Winner of Great Pottery Throw Down revealed

8 December 2015

Across six action-packed episodes we discovered the art and science of turning lumps of clay into beautiful objects. With its rich heritage, intriguing technical language and magical transformations, The Great Pottery Throw Down brought the messy and marvellous world of pottery to life.

In the final episode Matthew, 23, a teacher from North Yorkshire, emerged triumphant as the winner of The Great Pottery Throw Down 2015. From ten potters who have thrown, turned, trimmed and fired: Rekha, Joanna, Nigel, Sandra, James, Jane, and the three other finalists Jim, Sally-Jo and Tom, Matthew won the coveted title in a very tough competition.

The judges - top potter Keith Brymer Jones and ceramic artist Kate Malone had to decide who had done enough to be crowned Britain’s best budding potter and they saved the most complicated and demanding challenges for the final.

The finalists had to make an original twelve piece tea set out of porcelain; a true test of a potter's skills; the spot test from hell where they cut intricate and decorative designs into leather hard porcelain vases using a technique known as 'the devil’s work'; and for the final throw down they had just twenty minutes to make three, high shouldered jugs - one of the hardest shapes to throw at the wheel.

Judge Keith said of the winner: "What Matthew did to win this contest is that he married design with technical ability and a real knowledge with a sense and a love of ceramics. Really and truly he has got a soul for it."

Kate added: "What a pleasure to present the trophy to Matthew, he has really been consistently there as Top Potter, and really applied himself well."

Matthew said: "Words can’t describe it really, amazing, and I want to thank my mother and father for introducing me to clay. If I could break up the winning trophy into 10 shards to share with the other potters I would - but it would be a shame to ruin a good pot!

"I never expected to win, not at all, and it was fantastic to win, but what was as important to me were the relationships that were formed throughout the filming and working with people who had the same strong passion for pottery as I do. Working with potters that were unknown to me was really interesting because we are all from different backgrounds and ages, but we immediately got on very well because you have that connection.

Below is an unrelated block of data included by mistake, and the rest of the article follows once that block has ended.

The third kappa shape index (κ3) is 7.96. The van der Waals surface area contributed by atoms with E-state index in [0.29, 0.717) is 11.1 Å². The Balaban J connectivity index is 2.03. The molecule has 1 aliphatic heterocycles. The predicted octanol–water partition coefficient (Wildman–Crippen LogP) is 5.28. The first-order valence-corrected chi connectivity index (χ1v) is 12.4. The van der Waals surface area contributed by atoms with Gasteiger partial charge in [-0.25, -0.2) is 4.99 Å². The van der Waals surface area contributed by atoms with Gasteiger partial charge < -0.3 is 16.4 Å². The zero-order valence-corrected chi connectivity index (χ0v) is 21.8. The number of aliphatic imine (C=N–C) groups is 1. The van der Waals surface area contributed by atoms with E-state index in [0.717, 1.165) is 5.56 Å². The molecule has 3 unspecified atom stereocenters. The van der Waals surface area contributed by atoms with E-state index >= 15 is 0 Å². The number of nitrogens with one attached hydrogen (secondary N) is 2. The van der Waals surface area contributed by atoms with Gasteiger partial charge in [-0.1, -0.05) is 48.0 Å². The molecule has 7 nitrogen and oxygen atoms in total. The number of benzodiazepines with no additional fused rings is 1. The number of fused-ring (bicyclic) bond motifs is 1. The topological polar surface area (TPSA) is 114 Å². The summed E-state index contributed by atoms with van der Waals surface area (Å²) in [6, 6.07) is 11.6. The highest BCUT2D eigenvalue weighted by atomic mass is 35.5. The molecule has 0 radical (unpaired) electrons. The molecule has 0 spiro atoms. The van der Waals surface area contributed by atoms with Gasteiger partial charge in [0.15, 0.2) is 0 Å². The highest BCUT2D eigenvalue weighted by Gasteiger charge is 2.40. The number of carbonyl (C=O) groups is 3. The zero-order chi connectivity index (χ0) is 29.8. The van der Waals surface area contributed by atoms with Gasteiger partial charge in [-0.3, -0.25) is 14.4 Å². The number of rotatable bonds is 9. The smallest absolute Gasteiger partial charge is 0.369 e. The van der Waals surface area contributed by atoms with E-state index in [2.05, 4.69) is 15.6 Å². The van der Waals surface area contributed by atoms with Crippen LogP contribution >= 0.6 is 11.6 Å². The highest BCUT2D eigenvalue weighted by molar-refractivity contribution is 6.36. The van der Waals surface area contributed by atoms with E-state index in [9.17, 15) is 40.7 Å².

"I am pleased that the show has been so popular and I know that enrolling at pottery classes has really risen since the show started. A lot of adults would have used clay at school at some time and it can be a therapeutic and creative hobby. So much can go wrong at any stage even for skilled potters!

"My parents were at the final, and they didn’t know until then I had been Top Potter. I went home at half term and there were all these medals in my old bedroom at my mum and dad’s house, so I know they are proud of me as they have kept them all. They are both potters themselves and know my skills and determination, and have been incredibly supportive. They are happy that I am following my career.

"I don’t know if my look has brought pottery up to date, I would like to think so, having dreadlocks and wearing a smart suit is not the usual potter stereotype! I teach in my studio and it’s something I have always done, as the dress code for working in a school is slightly different than working at home in your own studio. I also want to bring the attention towards pottery that it’s something young people do, and there needs to be an industry for it.

Matthew's chandelier
If I could break up the winning trophy into ten shards to share with the other potters I would
Matthew

"I don’t have any favourite pots in my pottery, because I am a teacher, and trained not to do that. I think I am quite boring with my pots, they tend to be functional, so I suppose that is good as they are getting used all the time!

"I can’t give any more presents as pots for Christmas so I will have to start wood turning or something different. Ceramics is very important to me as it is in my blood, I won’t ever be changing my career, as I am combining my love of teaching with pottery. Being an art teacher you are surrounded by lots of creative people doing different things, it’s great to work with children whose minds are quite open, they are very creative. The pupils at my school have been avidly following the show, as have the teachers and each week I was getting very good feedback from them.

"I found being judged by Kate and Keith was a lovely experience. They are fantastic people who have built up a career and an industry for themselves, so it was interesting to hear their views on different things. Sara was great at calling out the timings and her whole mood was very relaxed and that really helped us. It was good to have another Northerner on the show, it made me feel slightly more at home.

"I will be staying in touch with all the potters, we are all on What’s App and text each other all the time. We have gone through this huge experience together and still all remained friends!"

Great Pottery Throw Down

The Great Pottery Throwdown

A creative perspective

The finalists - (l-r) Tom, Jim, Sally-Jo and Matthew

More pottery on Get Creative

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